Detectors Are Designed for Specific Metals
The best option is to check your detectors owners manual to find out what settings will work best for what metals. Most detectors have between three and five settings that you can use to search different types of metals. For hunting gold, use a detector that has been tuned with frequencies to improve sensitivity.
For example, say that all you want to look for is gold or silver, you could set your tuner to just search for gold or silver, and the detector would ignore all the other metals and not detect them. Once you have configured the detector based on your specified materials, you should then use individual seek modes and high frequencies to search for aluminum. If the detector is picking up too much aluminum, try screening out signals using discrimination or other features of the device.
The detectors seeker coils collect its electromagnetic fields and generate a targeted response that alerts the user. Another electric current is sent to the speaker or another sensor, which detects the metals in the soil. The electric current then produces a magnetic field around the object, although the metal itself is not magnetic.
How Aluminum Responds to Detectors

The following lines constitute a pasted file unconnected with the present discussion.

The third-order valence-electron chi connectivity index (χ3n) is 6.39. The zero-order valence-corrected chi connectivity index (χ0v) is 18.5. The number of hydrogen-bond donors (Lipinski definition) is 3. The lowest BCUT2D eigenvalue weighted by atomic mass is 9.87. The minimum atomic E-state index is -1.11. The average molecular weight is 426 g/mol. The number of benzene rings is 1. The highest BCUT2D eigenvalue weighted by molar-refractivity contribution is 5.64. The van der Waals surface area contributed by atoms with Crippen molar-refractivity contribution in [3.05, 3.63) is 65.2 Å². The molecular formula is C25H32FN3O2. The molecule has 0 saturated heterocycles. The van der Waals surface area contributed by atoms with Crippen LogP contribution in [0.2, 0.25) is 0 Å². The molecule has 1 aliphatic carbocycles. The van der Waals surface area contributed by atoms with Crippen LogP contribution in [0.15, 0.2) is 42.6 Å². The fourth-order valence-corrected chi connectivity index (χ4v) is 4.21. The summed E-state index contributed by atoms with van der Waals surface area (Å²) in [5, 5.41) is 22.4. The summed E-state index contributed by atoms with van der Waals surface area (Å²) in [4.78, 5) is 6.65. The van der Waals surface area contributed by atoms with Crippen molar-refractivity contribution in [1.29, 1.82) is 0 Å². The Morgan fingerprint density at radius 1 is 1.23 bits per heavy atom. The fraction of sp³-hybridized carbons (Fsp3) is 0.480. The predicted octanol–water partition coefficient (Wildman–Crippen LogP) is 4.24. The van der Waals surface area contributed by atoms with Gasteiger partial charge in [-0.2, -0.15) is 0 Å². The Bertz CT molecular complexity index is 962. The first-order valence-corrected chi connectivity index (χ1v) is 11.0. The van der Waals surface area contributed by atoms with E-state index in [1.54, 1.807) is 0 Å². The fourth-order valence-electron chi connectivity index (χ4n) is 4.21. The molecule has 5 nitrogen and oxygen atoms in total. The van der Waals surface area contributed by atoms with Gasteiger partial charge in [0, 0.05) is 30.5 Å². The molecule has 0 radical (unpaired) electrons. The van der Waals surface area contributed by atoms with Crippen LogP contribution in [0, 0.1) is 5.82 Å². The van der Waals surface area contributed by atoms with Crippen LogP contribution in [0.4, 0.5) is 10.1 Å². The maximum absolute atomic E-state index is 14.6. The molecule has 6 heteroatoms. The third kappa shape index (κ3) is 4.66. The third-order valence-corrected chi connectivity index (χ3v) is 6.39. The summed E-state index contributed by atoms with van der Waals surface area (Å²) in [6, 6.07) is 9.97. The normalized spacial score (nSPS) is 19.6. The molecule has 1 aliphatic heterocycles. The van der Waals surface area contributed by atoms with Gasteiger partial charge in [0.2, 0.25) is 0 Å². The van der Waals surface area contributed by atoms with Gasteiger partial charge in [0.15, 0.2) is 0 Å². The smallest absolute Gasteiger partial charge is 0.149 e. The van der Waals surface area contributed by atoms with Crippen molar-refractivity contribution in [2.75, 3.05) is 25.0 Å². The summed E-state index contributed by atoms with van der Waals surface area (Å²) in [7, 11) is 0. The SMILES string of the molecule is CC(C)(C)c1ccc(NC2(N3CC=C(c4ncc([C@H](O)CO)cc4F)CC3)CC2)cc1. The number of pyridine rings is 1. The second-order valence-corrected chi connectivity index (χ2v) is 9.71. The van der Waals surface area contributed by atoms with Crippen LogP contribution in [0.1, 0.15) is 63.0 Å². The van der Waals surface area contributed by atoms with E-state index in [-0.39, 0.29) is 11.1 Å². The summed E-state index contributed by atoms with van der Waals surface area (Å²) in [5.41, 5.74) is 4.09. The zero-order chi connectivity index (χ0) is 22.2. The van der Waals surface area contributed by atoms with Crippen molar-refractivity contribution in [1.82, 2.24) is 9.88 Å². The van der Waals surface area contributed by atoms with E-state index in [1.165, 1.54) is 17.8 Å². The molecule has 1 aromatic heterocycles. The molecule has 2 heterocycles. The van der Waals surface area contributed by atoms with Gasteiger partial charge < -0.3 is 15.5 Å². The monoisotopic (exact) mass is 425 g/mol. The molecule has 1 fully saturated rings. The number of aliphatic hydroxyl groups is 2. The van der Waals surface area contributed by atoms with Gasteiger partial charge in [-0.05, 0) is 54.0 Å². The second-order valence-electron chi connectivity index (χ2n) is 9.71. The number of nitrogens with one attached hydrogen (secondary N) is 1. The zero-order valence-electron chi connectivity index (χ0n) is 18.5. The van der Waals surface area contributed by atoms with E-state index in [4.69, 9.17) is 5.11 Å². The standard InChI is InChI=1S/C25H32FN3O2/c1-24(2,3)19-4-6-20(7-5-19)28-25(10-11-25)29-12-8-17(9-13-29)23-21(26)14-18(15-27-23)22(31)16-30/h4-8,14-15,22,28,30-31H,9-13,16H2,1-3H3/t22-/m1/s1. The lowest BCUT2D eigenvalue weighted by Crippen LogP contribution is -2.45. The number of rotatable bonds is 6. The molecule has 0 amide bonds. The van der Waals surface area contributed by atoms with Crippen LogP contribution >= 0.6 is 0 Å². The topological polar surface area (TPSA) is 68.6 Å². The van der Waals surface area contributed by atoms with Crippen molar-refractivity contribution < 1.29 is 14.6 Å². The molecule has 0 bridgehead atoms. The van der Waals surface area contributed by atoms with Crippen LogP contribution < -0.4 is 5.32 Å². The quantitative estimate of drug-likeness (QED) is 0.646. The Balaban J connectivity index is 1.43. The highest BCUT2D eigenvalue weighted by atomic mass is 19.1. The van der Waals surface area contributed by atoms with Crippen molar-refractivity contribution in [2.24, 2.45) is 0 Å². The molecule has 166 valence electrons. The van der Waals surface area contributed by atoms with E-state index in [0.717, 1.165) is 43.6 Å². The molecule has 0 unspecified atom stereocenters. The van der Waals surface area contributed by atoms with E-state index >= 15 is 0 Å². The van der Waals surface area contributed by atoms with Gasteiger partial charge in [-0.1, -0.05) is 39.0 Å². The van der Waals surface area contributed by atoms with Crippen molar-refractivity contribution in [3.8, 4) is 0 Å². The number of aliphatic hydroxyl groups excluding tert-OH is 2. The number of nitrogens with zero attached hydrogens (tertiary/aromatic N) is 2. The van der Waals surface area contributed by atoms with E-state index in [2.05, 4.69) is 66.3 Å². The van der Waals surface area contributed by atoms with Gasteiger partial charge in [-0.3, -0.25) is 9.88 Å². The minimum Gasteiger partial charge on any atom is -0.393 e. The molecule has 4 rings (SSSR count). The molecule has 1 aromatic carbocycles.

Aluminum responds to the electromagnetic field created by a coil, allowing your detector to see it more easily. Due to the configuration of the coil, the metal detector is able to also detect high conductivity non-ferrous components including gold and aluminium, because of which the detector is able to detect it.
Low-frequency detectors will find gold, but when accompanied by other metals, like jewelry or gold coins. If you wish to mask the gold, cover it in lots of layers of aluminum foil, the detectors will detect just the aluminum, and not the gold itself. There is so much aluminum in the earth, it makes up 8% or the crust, and also all that aluminum garbage, that most detectors have a setting that screens for it.
However, the reality is that if a metal or any other object is heavy enough, that means that it will likely block the detectors or the X-rays from seeing what is in there. Even if a metal has conductivity, if it is too thin, then it might go undetected. As you have probably noticed, aluminum is not the easiest thing to spot, but neither is it the hardest.
The Issues Concerning Non-Ferromagnetic Materials